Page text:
Taiwan Flight Attendants Delisted From Union For Not Striking

Taiwan Flight Attendants Delisted From Union For Not Striking
Photo Credit:RT/ 達志影像
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Among the flight attendants who were taken off the union list are those who were working during President Tsai Ing-wen's first state visit.

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The Taoyuan Flight Attendants Union on Aug. 3 announced it will delist 22 members who went to work rather than show up at the China Airlines (CAL) flight attendants' strike on June 24, including 10 flight attendants who worked during President Tsai Ing-wen’s (蔡英文) first state visit overseas.

Lin Chia-wei (林佳瑋), secretary-general of the union, said the decision to delist the flight attendants was to maintain unity among members. She emphasized that the decision was not directed against the flight attendants who worked on the presidential plane, and added that all delisted flight attendants can appeal the decision.

The Presidential Office spokesman Alex Huang (黃重諺) said President Tsai was concerned that the delisted flight attendants’ rights may have been violated. He said the visit was an important diplomatic event and that the cabin crew on the presidential plane were contributing to foreign affairs, and therefore should not receive unfair treatment.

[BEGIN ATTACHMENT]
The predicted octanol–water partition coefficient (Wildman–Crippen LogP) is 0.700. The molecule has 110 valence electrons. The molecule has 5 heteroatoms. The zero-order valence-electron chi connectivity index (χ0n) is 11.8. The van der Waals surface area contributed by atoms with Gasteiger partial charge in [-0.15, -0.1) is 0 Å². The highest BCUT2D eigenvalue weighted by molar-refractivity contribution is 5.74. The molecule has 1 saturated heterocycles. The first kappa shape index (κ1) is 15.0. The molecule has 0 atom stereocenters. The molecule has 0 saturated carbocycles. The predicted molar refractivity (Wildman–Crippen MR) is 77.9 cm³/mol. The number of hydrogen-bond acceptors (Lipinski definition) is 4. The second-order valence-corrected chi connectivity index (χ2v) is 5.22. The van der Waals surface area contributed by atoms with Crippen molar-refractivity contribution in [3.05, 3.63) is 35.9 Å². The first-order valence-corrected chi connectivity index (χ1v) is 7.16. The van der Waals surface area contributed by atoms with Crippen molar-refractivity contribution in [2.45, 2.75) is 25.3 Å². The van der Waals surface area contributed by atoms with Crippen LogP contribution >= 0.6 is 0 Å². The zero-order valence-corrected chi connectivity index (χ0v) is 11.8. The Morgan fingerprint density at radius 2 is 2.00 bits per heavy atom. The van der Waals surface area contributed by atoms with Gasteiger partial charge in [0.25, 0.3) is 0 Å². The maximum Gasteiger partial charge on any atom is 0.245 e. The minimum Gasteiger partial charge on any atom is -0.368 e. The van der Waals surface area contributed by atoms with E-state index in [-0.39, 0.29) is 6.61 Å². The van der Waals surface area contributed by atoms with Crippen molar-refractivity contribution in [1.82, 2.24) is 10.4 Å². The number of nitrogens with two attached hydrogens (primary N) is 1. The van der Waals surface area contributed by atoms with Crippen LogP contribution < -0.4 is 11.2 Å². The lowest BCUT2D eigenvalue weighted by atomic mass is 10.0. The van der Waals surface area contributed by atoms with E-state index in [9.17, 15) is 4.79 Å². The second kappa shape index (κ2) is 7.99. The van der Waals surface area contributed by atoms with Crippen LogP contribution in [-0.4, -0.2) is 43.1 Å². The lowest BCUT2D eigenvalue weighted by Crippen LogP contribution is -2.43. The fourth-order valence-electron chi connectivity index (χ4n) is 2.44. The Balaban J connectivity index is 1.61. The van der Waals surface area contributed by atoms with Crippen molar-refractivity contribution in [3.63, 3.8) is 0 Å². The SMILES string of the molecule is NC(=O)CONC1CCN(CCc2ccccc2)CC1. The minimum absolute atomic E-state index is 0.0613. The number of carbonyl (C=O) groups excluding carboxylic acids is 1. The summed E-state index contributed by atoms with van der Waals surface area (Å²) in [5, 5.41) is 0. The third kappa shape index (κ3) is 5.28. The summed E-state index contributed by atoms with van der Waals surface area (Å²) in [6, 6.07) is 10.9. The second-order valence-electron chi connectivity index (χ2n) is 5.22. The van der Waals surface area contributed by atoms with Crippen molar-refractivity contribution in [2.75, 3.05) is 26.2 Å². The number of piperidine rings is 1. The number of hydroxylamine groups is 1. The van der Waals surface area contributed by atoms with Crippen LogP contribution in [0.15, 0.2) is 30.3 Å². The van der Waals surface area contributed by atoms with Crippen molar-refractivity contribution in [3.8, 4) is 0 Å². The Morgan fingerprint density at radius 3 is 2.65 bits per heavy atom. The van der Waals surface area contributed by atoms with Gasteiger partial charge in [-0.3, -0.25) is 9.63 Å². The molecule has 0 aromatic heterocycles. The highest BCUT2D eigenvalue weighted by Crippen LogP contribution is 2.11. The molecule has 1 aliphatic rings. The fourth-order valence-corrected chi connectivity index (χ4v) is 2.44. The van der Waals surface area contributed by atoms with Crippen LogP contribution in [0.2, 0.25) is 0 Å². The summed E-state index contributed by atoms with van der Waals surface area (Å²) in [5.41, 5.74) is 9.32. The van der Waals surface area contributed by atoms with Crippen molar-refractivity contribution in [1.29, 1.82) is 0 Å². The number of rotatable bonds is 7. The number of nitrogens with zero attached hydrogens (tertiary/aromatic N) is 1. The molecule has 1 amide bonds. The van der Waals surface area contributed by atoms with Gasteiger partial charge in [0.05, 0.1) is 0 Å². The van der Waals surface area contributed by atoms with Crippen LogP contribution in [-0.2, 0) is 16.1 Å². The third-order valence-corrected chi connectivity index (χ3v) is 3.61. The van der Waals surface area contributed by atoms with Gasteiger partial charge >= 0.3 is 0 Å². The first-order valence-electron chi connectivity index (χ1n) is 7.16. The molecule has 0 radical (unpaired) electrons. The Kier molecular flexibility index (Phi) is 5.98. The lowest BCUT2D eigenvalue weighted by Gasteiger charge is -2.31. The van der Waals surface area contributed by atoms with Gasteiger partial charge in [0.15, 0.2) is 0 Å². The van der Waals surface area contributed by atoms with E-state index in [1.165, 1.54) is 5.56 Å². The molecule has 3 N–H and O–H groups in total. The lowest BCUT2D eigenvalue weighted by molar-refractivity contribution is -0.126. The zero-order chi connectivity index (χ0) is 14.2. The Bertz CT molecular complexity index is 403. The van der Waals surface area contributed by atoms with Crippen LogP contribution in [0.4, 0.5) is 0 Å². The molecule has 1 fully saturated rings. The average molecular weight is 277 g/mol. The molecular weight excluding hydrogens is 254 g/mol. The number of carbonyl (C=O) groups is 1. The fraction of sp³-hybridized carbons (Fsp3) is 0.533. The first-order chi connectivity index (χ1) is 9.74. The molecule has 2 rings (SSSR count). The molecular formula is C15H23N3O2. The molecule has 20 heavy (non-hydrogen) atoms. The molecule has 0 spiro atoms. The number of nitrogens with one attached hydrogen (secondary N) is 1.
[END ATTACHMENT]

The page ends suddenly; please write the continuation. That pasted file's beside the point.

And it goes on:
In an op-ed for the Chinese-language United Daily News, reporter Li Cheng-yu (李承宇) wrote that once a flight attendant joins the union, it means he or she must support the union’s identity. According to the three basic labor rights, union members should follow the rules of the union and maintain unity to achieve its goals. Therefore those who did not strike can be legally delisted by the union.

Netizens expressed different opinions regarding the issue. Some said the delisted flight attendants were just doing their job and that it is unfair to blame them for not participating in the strike, while others argued it was reasonable for the union to delist members who did not follow the union rules.

First Editor: Olivia Yang
Second Editor: Edward White